A Review of the Best News of the Week on Cybersecurity Management & Strategy
Facebook Boss Calls for Greater Internet Regulation (Infosecurity Magazine, Apr 01 2019)
Zuckerberg pre-empts government intervention with his own suggestions
Towards better vendor security assessments (Dropbox Tech Blog, Apr 01 2019)
“[W]e’re sharing the results of an experiment to improve vendor security assessments—directly codifying reasonable security requirements into our vendor contracts. We’re also sharing our model security legal terms and making them freely available for anyone to use and modify. We hope that more companies adopting this approach will help incentivize vendors to prioritize security and lead to broader security improvements among vendors. Would Dropbox sign these security terms when we are the vendor in question? Of course! We can only demand our vendors commit to a top-tier security posture if we have done the same ourselves.”
Chinese woman arrested with malware-laced thumb drive after illegally entering Mar-a-Lago (SC Magazine, Apr 03 2019)
A Chinese national was arrested after she illegally entered President Trump’s Mar-a-Lago resort in Florida March 30 and was found to be carrying a thumb drive containing malware as well as a laptop, a “hard drive type” device and four cell phones.
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Former NSA spies hacked BBC host, Al Jazeera chairman for UAE (Reuters, Apr 02 2019)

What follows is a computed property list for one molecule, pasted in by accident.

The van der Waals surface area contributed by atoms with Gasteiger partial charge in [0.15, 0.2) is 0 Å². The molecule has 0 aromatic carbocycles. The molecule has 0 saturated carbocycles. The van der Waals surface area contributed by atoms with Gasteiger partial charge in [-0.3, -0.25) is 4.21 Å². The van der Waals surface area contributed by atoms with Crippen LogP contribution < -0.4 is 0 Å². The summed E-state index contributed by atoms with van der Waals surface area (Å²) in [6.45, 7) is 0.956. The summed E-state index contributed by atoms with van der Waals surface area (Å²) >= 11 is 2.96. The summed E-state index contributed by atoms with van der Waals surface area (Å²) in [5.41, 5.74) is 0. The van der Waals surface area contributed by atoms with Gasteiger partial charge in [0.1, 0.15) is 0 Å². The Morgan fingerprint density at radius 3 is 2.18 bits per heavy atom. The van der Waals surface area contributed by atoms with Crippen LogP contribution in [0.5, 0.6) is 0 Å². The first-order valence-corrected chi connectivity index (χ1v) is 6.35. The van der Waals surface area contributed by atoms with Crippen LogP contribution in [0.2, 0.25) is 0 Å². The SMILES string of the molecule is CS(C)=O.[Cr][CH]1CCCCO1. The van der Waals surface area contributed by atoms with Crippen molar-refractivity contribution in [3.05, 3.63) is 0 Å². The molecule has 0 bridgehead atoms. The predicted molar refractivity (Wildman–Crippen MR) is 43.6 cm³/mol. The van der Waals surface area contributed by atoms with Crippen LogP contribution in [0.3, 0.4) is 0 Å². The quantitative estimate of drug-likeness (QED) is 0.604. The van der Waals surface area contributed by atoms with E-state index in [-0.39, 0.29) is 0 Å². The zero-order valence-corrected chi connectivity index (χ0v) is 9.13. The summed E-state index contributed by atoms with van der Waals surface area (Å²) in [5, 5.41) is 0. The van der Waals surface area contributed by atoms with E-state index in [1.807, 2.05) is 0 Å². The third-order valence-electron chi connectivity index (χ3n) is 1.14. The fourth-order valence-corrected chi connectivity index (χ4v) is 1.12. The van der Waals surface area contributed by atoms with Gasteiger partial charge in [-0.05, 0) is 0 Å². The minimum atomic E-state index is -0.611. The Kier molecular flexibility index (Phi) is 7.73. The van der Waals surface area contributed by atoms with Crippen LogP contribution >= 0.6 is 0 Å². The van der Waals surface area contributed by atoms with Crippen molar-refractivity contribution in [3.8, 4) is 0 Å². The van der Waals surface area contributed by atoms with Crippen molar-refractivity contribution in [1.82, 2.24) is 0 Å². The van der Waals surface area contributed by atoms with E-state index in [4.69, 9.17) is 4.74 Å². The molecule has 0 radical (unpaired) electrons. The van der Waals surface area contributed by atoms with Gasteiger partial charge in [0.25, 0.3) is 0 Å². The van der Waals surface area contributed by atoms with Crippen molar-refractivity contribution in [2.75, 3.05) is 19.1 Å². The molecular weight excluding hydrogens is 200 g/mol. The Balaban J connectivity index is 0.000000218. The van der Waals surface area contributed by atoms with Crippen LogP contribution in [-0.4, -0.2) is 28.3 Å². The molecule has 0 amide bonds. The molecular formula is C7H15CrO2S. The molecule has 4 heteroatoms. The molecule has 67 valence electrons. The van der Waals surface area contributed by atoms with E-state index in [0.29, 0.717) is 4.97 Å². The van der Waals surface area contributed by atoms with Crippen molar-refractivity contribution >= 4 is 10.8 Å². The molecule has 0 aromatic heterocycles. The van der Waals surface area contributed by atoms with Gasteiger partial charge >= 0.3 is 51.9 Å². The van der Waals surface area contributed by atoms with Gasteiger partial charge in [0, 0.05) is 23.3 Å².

A team of former NSA cyber spies helped the United Arab Emirates break into the iPhones of at least 10 media figures, Reuters finds
NIST cybersecurity resources for smaller businesses (WeLiveSecurity, Apr 04 2019)
How can smaller businesses address their cybersecurity risks without the resources of large organizations?
States spent just a fraction of $380 million in election security money before midterms (Washington Post, Apr 05 2019)
Congress scrambled in early 2018 to deliver a surge in election security money before the midterms. But it turns out that states only spent about 8 percent of the $380 million Congress approved by the time the elections rolled around.
CIOs admit certificate-related outages routinely impact critical business applications and services (Help Net Security, Mar 29 2019)
Certificate-related outages harm the reliability and availability of vital network systems and services while also being extremely difficult to diagnose and remediate. Unfortunately, the vast majority of businesses routinely suffer from these events.